But in Trump's first days as president, it is becoming increasingly clear that he and his administration are open to making drastic changes to Medicaid -- a move that could make it difficult for Trump to fulfill his impassioned campaign promise to take care of the poor.
At a contentious Senate Finance Committee confirmation hearing on Tuesday, Rep. Tom Price, Trump's nominee to lead the Department of Health and Human Services, was pressed repeatedly by lawmakers to clarify his views on overhauling Obamacare -- a top priority for both the president and the GOP under the new administration.
In one particularly heated exchange with Democratic Sen. Bob Menendez, Price was asked whether turning Medicaid into a block grant program would mean fewer people would be eligible in the future. The decades-old entitlement program extends health coverage to low-income Americans, and Menendez noted that as an entitlement program, anyone who meets the criteria currently has the right to be covered.
"When you move to a block grant, do you still have the right?" Menendez asked.
"No, I think it would be determined by how that was set up," Price said.
Price's apparent acknowledgement that some low-income Americans may not be covered if Republicans move Medicaid over to a block grant system would mark a radical shift in the purpose that the program is supposed to serve.
During the campaign, Trump initially said he wouldn't cut Medicaid, but later expressed support for the block grant formula. But still, even as he publicly backed reforming the program, Trump has been adamant
that the government's has a duty to help the poor.
"You cannot let people die on the street, OK?" Trump said at a CNN town hall last year. "The problem is that everybody thinks that you people, as Republicans, hate the concept of taking care of people that are really, really sick and are gonna die. We gotta take care of people that can't take care of themselves."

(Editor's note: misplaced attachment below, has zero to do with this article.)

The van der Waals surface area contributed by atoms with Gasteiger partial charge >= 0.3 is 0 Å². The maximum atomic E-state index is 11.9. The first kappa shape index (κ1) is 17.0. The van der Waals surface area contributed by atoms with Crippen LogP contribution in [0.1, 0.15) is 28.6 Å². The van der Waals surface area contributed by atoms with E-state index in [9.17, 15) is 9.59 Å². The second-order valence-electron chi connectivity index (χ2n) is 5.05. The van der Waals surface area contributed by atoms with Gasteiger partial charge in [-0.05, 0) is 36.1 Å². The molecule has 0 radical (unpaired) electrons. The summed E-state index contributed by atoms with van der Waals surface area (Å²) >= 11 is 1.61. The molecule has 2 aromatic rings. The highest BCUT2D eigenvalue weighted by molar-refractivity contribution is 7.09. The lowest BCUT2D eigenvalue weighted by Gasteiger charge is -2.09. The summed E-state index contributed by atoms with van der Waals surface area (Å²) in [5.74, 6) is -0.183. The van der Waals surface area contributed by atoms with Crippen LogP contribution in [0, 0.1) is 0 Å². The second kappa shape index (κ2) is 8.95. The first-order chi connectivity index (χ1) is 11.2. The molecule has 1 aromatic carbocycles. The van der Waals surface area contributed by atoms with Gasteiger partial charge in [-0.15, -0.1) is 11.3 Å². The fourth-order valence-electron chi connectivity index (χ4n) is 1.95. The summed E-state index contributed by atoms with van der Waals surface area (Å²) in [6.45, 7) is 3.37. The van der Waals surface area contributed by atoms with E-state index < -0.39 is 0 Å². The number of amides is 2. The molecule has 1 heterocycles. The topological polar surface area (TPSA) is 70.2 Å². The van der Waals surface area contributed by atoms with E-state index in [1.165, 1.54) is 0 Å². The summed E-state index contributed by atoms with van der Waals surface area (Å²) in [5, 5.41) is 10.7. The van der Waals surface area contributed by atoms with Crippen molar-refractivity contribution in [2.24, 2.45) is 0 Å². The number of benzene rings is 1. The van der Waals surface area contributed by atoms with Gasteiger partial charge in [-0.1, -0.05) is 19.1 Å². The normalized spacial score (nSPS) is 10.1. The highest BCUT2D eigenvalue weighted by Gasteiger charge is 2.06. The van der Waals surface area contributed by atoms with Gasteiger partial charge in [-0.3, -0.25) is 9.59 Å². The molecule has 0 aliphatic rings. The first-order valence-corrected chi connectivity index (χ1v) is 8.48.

Tuesday, Price acknowledged Medicaid is vital but insisted it was troubled. The federal government should leave it to governors and state insurance commissioners to decide how best to cover their low-income residents, Price noted, and that he wants any Obamacare replacement bill to provide coverage options for every American.
Democrats expressed alarm, signaling that they would resist any fundamental changes to the decades-old federal program.
"I feel like the administration is creating a war on Medicaid," said Sen. Maria Cantwell, D-Washington.
'Did the President lie?'
The hearing also raised questions as to whether Price has ever discussed GOP plans to dismantle Obamacare with the new president.
In one particularly colorful exchange, Democratic Sen. Sherrod Brown, asked about an Obamacare replacement plan that Trump has been touting in public.
"President Trump said he's working with you on a replacement plan for the ACA which is nearly finished and will be revealed after your confirmation. Is that true?"
"It's true that he said that, yes," Price said, an awkward response that drew laughter from the hearing room.
"Not that he's every done this before but did the President lie? Did the President lie about this, that he's not working with you?" Brown tried. "Did he lie to the public about working with you?"
Price, again, would not say that he was working with Trump on an Obamacare alternative, saying instead: "I've had conversations with the President about health care, yes."
The nominee also struggled to satisfy Democrats when pressed an executive order that Trump's signed in his first day in office aimed at weakening Obamacare. Sen. Ron Wyden, the top Democrat on the panel, pressed the congressman to commit that "no one will be worse off" because of the executive order.
Price responded that he is committed to "working with you and every single member of Congress to make certain we have the highest quality of health care" and ensuring that "everyone has access to affordable coverage."
Wyden bristled, saying Price had "ducked the question."